Google is leveraging its most valuable asset, search data, to help the beleaguered travel industry through a new Travel Insights platform

With search interest in travel hovering at 50 per cent of pre-pandemic levels, the tech giant said big data can offer businesses, governments, and tourism boards a better understanding of how to adapt to pent-up travel demand.

Google’s Destination Insights tool offers a glimpse into top sources of demand for locations around the world. In the last three months, for instance, the US, followed by Germany and France, have been the top three markets looking up travel information for the UK.

Meanwhile, the Hotel Insights tool helps hotels, particularly small and independent properties, refine their marketing. In the case of Hawaii, which has seen a surge in bookings, top sources of accommodation search interest come from California, followed by Hawaii, Washington, Texas, and New York.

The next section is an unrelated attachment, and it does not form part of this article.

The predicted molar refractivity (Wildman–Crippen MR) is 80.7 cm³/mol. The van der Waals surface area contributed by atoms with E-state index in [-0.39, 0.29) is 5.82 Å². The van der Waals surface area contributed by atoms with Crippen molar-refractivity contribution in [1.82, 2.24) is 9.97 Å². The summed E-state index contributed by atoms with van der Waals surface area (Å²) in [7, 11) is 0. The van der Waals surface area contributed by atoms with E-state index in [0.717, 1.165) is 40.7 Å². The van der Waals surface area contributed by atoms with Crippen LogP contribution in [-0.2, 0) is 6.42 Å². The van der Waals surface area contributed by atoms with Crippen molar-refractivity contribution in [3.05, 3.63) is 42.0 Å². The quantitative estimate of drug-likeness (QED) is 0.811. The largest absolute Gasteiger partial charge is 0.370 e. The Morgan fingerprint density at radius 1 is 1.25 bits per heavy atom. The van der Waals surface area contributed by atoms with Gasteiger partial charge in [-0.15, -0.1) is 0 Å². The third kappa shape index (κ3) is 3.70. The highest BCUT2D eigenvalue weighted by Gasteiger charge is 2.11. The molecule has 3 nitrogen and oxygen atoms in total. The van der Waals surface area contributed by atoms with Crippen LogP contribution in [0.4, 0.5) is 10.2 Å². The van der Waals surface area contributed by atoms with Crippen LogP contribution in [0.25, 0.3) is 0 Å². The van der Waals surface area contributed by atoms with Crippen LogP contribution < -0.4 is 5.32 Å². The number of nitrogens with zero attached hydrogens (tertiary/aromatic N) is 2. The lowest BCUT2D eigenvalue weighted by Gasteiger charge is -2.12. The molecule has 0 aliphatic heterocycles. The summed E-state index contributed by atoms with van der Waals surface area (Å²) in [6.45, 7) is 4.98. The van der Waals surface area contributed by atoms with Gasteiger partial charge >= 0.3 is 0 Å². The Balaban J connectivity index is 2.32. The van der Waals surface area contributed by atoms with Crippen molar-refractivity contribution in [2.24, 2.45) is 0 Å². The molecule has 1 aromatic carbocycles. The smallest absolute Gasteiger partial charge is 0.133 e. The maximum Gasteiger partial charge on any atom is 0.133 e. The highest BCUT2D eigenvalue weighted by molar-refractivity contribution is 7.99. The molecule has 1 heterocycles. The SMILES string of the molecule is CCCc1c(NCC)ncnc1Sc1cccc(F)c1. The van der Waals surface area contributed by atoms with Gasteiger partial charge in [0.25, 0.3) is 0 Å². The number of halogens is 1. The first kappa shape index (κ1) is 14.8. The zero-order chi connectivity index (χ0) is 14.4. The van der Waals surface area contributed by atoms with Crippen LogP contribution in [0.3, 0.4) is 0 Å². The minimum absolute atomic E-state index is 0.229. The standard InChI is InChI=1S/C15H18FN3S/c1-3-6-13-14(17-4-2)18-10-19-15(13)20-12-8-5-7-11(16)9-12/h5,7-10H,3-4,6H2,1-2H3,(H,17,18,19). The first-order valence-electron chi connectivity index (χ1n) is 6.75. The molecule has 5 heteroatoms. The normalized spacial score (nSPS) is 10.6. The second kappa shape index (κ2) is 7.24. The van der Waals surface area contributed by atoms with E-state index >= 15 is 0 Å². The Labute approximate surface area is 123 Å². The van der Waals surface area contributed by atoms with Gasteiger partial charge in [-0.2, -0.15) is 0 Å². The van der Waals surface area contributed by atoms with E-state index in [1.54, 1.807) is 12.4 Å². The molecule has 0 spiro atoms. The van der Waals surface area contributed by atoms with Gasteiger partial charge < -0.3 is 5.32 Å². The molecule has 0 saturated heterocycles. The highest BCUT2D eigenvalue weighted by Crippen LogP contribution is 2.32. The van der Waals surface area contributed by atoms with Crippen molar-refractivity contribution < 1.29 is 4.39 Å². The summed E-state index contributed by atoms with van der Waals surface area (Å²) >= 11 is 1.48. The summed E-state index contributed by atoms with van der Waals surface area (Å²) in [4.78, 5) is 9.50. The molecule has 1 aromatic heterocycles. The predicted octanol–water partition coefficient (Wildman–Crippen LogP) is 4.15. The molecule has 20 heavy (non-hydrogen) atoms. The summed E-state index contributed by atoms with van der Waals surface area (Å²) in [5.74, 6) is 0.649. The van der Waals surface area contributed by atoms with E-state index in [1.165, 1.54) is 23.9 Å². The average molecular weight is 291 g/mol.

Rapid changes in demand, often a byproduct of travel restrictions, have caught many travel operators off guard and highlights the need for accessible, real-time data. An example is the highly anticipated Hong Kong-Singapore travel bubble, for which both cities experienced a surge in interest, according to Google’s Destination Insights tool, and is now postponed to 2021.

“The pandemic is causing rapid and sizable shifts in consumer behaviors like no phenomenon we have seen, punctuating the strong industry need for market intelligence,” said Tori Emerson Barnes, executive vice president for public affairs and policy at US Travel Association. “Tools like Destination Insights will help travel providers reimagine their offerings and drive a strong recovery into 2021.”

The tech giant has also been partnering with airlines such as Air France and Lufthansa to generate insights into demand shifts and new route opportunities, according to Skift. Google’s Flight Demand Explorer tool, launched in March, helps network planners determine viable city pairs when combined with airlines’ internal data and other sources.